The first night in Skagway, we camped along the Dyea river. This is the starting point of the Chilkoot trail which the prospectors had to follow over the mountain in 1898. The next day we wandered through the town and spent time at the excellent visitors centre where they explained all about the Klondike gold rush and how the train line was built in record time. That night we camped at another fast flowing river, coming down from the mountain.
On Sunday, after uploading the previous blog at the town library, we boarded the ferry which brought us around the mountain to Haines (1 hr). The sailing was smooth but it was cold and windy on deck. Fortunately the ferry provided electric heater (solarium) so you can comfortably sit outside and be warm. The clouds were low in the fjord and the view was limited. In Haines, we drove straight north along a long river valley to the US/Canada border and up over the Haines pass. Just after the pass there is a trail head where we camped together with other campers who were walking or cycling the trail the next day. Later in the evening a Dutch couple, Kim and Sven with their 2 children, pulled up next to us. We had bumped into them the day before in Skagway.
In the morning we decided to take a short hike on the trail. At around 900 m it was cold and windy. The alpine meadows ran uphill towards left-over patches of snow. Further up there is a glacier, but we did not walk that far. The road further down, back to the Alaskan Highway, is very scenic with high mountains on one side and forests with lakes on the other. It was here we saw our first grizzly bear. He was busy eating the berries from the shrub along the road.
Whitehorse is the first mayor city we visited since Yellowknife. It is however much bigger and more sophisticated. It lies in a valley at 750 m, is not so far north and therefore much warmer. We filled up our water tank at the visitor centre and bought ample supplies for the days to come. The night was spent camping at the Canadian SuperStore parking lot. We were not alone. Some 10 other campers were also staying there, spread out over the large parking lot. In the morning we visited the Historical museum which went into the evolution of the local Native tribes and how they now formed several first Nations with rights recognised by the Canadian government. A large section is dedicated to the gold rush together with photo’s, tools and a hut. Whitehorse is also the start of the paddleboat line going down river to Dawson Creek (500+ km). At the height of the season some 200 steam ships went up and down to Dawson city. Each ship made several stops along the river to load up more firewood. You can still see the effects of that when driving up the Klondike highway. One paddleboat has been restored and is dry-docked alongside the river which runs through the town.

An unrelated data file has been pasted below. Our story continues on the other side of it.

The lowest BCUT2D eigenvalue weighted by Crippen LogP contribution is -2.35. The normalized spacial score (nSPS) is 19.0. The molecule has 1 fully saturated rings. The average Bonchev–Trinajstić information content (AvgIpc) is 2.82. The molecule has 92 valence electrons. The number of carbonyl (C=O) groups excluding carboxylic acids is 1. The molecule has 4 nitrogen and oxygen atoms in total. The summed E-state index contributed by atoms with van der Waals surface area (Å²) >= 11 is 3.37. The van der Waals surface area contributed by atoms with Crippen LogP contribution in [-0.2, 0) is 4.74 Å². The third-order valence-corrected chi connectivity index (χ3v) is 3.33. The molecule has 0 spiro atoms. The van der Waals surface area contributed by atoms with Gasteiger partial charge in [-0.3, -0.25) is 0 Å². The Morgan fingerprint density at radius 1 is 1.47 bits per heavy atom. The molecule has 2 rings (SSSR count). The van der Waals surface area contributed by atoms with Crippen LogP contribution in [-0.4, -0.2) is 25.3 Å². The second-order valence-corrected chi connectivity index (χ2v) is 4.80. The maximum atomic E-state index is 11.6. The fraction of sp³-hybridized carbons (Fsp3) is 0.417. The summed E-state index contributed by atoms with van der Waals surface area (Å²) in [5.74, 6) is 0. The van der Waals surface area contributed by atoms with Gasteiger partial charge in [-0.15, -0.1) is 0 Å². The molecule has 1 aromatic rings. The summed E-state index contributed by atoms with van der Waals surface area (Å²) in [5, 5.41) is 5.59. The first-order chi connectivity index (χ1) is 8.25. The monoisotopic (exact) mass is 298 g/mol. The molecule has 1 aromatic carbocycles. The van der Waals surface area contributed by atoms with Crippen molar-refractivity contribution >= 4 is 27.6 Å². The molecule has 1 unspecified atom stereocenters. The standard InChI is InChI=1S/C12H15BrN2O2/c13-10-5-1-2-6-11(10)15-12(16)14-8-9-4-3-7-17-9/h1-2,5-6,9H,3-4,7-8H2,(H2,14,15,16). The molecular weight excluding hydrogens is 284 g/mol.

The Klondike highway to Dawson City follows the wide Yukon river north. The river flows north and later west to cross into Alaska and continue to the Bearing sea. The mountain slopes along the river are steep and made of solidified sand. At many points, the river cuts into the cliffs and you see landslides. The mountains themselves are covered with trees with many grassy patches where the tree vegetation has not yet restored. Along the way, we stopped at the Five fingers rapids site. We descended over some 220 steps and a forest path to get close up to these rapids. In the time of the steamboats this was a major hurdle to cross. Only 1 channel was deep enough but it was also the most shallow. There was a steel cable along which the boats could pull themselves through. Again, although not a demanding walk but the present of hordes of mosquitoes made it a challenging one. In the evening we camped at a lovely Native salmon fishing camp along the river. Preparation was made to catch and smoked the salmon once the run starts. Unfortunately we were still too early. Maybe only by a few days. The runs however have reduced in size due to overfishing further up the Yukon in Alaska. At this camp spot, we met an older German who is travelling with his nephew. He has been travelling round Canada for 2 ½ months and recently picked up his nephew in Anchorage. We had a lovely evening sitting around the campfire in the light of the undergoing sun drinking wine and chatting. It was only our second campfire in the 58 days of this trip. Driving further north we had a lovely lunch in an old mountain lodge run by 2 old ladies. Outside are several car wrecks on display. One of them a Ford model T. Some 40 km before Dawson city we turned off the Klondike highway to the Dempster highway. This 880 km gravel road should bring us to Tuktoyatuk on the Arctic ocean. Some 100 km up the road we found a camp site amongst the bushes (trees have disappeared) alongside a cold stream. We are at 1200m above sea level.
Updates to this blog are slow. Our phones do not have much internet coverage (here in the Northern anyway) despite that it was promised when we changed providers. Only in the larger cities can we use the internet on the phone to read the whatsapp messages, e-mails and the newspaper.